The Fyuz 2022 conference, held in Madrid in October, centered around Open RAN; Telecom Infrastructure Project (TIP); and the Metaverse. This event gathered the open network community to share progress, discuss challenges, and peer into a Metaverse-centric future.
Open network technology has come a long way
It’s clear from the event that open network technology has come a long way. Open RAN leads the initiative in terms of standardization, ecosystem size, and deployment. TIP Open RAN has awarded ribbons to various ecosystem partners. The exhibition floor featured 5G radio units; white-box cell site aggregation routers; and the Network Operating Systems (NOS) software that powers them.
Open network deployment is growing in developing economies
The main conference track provided updates on deployment of disaggregated, open solutions. Deployment is growing in developing economies, where installing a completely new greenfield architecture is easier due to the reduced need to interoperate with legacy infrastructure.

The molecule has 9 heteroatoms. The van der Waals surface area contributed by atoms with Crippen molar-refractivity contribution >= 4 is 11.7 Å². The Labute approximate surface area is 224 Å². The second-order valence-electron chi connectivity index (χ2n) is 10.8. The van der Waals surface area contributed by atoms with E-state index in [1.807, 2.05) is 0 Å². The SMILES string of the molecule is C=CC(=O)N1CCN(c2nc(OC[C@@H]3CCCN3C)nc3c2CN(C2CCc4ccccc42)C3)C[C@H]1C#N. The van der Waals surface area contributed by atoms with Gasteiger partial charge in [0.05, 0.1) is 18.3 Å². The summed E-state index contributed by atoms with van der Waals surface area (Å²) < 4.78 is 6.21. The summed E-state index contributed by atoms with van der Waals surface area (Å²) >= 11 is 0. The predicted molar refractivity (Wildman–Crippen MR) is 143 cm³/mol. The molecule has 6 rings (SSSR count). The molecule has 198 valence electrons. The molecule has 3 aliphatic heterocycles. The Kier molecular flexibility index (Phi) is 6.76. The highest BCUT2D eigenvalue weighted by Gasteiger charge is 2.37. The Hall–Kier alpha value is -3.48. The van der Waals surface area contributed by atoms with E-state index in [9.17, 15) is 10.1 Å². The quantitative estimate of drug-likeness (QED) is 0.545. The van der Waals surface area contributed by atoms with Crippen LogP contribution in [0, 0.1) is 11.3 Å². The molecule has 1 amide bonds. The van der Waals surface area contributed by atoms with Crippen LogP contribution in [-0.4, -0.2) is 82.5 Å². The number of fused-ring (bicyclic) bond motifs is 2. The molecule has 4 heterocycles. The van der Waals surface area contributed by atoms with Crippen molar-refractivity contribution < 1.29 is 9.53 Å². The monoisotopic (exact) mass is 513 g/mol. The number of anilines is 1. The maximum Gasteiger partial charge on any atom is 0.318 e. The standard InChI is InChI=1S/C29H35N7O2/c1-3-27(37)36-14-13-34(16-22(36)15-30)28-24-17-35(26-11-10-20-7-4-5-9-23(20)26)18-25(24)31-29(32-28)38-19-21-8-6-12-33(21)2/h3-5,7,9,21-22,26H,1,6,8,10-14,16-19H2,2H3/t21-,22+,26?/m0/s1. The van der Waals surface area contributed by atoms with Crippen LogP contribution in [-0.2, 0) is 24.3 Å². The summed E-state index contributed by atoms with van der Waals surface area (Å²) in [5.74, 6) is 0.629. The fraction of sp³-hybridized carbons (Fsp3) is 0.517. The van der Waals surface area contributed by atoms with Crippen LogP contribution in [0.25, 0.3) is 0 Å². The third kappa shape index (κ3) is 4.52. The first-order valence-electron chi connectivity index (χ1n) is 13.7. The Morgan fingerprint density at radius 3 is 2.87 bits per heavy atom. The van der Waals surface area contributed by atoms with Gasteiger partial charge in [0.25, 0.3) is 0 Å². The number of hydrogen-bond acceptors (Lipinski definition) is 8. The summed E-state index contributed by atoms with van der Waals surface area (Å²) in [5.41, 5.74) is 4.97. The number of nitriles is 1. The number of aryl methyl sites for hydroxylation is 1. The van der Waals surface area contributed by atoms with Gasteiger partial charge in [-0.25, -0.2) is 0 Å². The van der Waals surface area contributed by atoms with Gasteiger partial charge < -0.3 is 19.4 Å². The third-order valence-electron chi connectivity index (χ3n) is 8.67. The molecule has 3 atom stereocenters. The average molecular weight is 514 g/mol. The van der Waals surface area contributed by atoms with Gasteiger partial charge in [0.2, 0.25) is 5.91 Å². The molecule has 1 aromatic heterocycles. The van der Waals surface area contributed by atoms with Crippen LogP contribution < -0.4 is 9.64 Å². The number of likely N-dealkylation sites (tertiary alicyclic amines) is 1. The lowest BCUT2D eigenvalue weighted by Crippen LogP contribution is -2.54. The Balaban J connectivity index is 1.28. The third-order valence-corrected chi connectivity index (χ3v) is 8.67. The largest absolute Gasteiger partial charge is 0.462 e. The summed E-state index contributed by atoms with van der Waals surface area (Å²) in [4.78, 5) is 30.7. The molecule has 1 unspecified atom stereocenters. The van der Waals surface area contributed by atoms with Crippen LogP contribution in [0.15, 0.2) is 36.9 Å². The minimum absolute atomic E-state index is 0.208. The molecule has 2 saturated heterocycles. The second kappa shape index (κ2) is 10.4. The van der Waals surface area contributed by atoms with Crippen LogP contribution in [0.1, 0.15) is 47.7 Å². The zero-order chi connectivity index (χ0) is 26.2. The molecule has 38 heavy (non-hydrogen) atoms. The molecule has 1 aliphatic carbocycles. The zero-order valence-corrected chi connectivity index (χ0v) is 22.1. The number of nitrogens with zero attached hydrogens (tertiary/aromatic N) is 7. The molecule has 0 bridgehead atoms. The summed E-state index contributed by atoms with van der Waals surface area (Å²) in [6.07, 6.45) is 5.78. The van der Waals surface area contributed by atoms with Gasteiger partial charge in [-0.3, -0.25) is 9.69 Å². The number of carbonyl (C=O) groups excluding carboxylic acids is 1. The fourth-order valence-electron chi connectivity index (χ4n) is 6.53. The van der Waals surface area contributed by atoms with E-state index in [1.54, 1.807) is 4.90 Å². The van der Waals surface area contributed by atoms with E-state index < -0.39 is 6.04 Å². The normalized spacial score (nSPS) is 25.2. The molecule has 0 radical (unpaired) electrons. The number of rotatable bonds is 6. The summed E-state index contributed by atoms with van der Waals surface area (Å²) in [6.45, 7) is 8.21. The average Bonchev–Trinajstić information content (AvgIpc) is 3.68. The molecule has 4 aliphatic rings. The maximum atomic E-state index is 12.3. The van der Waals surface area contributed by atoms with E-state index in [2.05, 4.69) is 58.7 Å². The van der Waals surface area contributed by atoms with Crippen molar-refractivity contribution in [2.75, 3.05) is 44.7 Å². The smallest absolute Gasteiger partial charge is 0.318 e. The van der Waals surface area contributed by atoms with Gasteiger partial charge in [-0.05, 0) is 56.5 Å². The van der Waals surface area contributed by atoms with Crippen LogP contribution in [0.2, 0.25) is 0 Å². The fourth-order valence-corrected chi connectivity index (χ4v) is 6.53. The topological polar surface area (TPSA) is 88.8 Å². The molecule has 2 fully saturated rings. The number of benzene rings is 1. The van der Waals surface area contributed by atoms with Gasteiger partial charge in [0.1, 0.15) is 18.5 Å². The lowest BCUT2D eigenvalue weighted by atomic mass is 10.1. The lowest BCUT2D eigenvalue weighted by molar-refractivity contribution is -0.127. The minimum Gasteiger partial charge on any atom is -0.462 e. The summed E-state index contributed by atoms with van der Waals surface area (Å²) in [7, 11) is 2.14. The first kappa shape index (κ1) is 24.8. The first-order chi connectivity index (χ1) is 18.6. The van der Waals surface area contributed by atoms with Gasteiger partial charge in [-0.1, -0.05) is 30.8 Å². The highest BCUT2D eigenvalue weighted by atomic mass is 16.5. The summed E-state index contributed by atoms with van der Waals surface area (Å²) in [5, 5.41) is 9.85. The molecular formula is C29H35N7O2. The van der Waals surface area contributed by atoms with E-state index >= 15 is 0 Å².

Specifically, Vodafone announced deployment of 3,000 sites in Peru to provide internet as part of an initiative called Internet for Everyone. We also learned that 1,620 Open RAN sites are now active in Indonesia and more importantly, an initiative called TIP University trained a large number of network engineers, providing opportunities for local talent as well as growing the local economy.
Operators are eager to adopt Open RAN but challenges remain
It is clear that operators are eager to adopt Open RAN solutions and initiatives. Some operators, like Vodafone, have aggressive goals, such as upgrading 30% of their RAN network to be Open RAN compliant by 2030.
Open RAN still has its challenges and operators, component vendors, system vendors and systems integrators must collaborate to make it a reality. TIP has so far driven early successes, as acknowledged by the market players. Work remains to be done on harmonizing testing requirements among operators, enabling faster time-to-market.